Thursday, July 29, 2010

where i channel glenn beck

What's Hard to Look At - TIME

The TIME cover features a young woman who had her ears and nose cut off by the Taliban for escaping an abusive husband. She is the reason, TIME says, we are fighting in Afghanistan and the reason why we must continue to do so. Maybe, maybe not.

There is no doubt that Afghani women and girls are under enormous threat by a horrific, patriarchal and oppressive society. But I'm also pretty sure that global women's rights have never been a big driver in US foreign policy. (Or we'd have ratified CEDAW by now, at least.)

But we can't ignore women and girls like Aisha. We can't ignore that they are deliberately kept uneducated; they are deliberately physically and sexually assaulted; they are terrorized by a socio-political crisis, one that is fostered and perpetuated by men - U.S men, Afghan men. other men. Men.

What to do for these women?

A few weeks ago, watching a movie about the Iraq and Afghanistan war, my anger toward all war-mongering men on this planet reached such a point I think I became slightly insane.

Turning to my friend, I said, 'You know what we should do? We should just airlift all the women and children out of Afghanistan and leave that fucking country to implode. Build a virtual wall around it and let it die. Countries that treat their women like this don't get to have us. When you're a barbarian, raping, killing and torturing women like animals, you don't get to have mothers, sisters, or children! Afghanistan, Sudan, Darfur, Rwanda, wherever. You don't get to have women in your country when you kill them!'

When a country is on the edge of collapse, when infrastructure has been destroyed, when the effort to have an educated and modern society has failed, when it's clear that the crazies have taken control - don't we have an obligation to save those who are being oppressed by giving them an avenue for escape? Why trap these women there? Yes, yes, yes. It's their home. But their home is literally killing them.

I won't pretend that a gender-based diaspora is a viable foreign policy solution.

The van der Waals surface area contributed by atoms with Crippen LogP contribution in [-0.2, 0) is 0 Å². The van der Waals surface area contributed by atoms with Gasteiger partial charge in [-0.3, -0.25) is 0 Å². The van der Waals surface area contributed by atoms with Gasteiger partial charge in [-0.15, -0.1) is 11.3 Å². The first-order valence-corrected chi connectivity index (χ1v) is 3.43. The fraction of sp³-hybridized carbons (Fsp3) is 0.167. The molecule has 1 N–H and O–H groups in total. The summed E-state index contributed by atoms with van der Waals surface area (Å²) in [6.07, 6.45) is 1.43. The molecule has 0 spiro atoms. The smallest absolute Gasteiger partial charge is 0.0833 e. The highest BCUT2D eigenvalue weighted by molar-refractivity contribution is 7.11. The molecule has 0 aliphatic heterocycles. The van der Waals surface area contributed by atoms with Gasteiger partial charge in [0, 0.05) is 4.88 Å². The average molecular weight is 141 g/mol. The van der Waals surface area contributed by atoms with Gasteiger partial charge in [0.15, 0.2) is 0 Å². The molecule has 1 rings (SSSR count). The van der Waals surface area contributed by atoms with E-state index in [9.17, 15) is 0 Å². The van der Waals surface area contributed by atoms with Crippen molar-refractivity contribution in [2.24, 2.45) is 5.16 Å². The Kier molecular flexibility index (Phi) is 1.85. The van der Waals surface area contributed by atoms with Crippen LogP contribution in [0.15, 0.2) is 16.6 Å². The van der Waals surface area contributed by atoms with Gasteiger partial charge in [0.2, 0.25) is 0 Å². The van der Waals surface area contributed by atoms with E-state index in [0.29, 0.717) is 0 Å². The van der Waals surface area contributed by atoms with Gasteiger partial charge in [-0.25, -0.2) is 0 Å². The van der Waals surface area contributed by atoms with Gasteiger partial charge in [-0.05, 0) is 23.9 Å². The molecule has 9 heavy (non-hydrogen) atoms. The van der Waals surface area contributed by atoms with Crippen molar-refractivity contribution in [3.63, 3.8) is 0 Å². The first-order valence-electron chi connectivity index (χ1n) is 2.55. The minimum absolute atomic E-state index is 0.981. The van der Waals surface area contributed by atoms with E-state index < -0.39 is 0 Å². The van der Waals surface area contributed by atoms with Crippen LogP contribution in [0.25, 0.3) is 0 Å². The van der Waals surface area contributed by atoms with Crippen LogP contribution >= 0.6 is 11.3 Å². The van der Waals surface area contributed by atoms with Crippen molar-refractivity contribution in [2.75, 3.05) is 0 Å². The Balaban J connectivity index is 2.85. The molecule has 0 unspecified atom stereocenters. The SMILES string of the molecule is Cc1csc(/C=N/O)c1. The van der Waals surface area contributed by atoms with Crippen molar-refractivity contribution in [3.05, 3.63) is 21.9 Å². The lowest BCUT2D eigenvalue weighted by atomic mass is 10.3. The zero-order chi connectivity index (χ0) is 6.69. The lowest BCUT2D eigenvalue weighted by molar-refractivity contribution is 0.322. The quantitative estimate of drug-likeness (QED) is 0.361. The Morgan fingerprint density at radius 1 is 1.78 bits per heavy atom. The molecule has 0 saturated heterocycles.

Nor is it very politically correct.
I'm also positive that there's a huge whiff of western imperialism inherent in the idea.

But as a woman - as a woman who sees her global sisters being massacred by MEN - I can't help but feel desperate anger. During slavery, we had the Underground Railroad. Abolitionists saved slaves by getting them away from the plantations. They didn't wait until the slave-owner miraculously changed their mind. Today, we are seeing a global crisis of violence against women - don't women require a similar and yet extraordinary rescue effort?

Tuesday, July 27, 2010

a weirdly abrupt post on having a will of my own

A couple of weekends ago, M- and I had just escaped a horrendous hippie party and were in the mood for acoustic guitar-free pitchers of beer at one of my favorite dives in Old Town.  I hadn't had a loong night like that in ages; it felt really good to become one of an anonymous crowd.  But there was a brief exchange that stuck in my head.

We found ourselves sharing stories about When We Were Single and What We Were Looking For. The most recent example I'd had of being a wacky single was, of course, my liaison with LTF (aka, B-; aka, IncognitoLatino.) I didn't dwell on the details but said that while I was thrilled I was no longer connected to him, I could understand why some people make the wrong relationship choices they do.

Like a knight on a horse, M- comes to my own defense.
'Your mom died, babe. You weren't really in the right place.'
'I know. But that's not really the whole thing ...'
'You were all messed up.'

He was right. When I met LTF/B-/IncognitoLatino back in 2002, I was all messed up.
But my mother's death and my grief don't really account for the years 2006-2009. 

I had will and I exercised it.
I chose that situation with him. It was my decision to be there and experience LTF/B-'s bizarro world with him.  Sure. The foundation of my choice was boredom and a faint (very faint) curiosity, but it was still my choice.  If I'm going to own ending our liaison, I must also own staying in it for 7 years.  As much of a freak B- was, he didn't kidnap me, lure me or seduce me into making the weekly train ride to his shabby apartment in Uptown.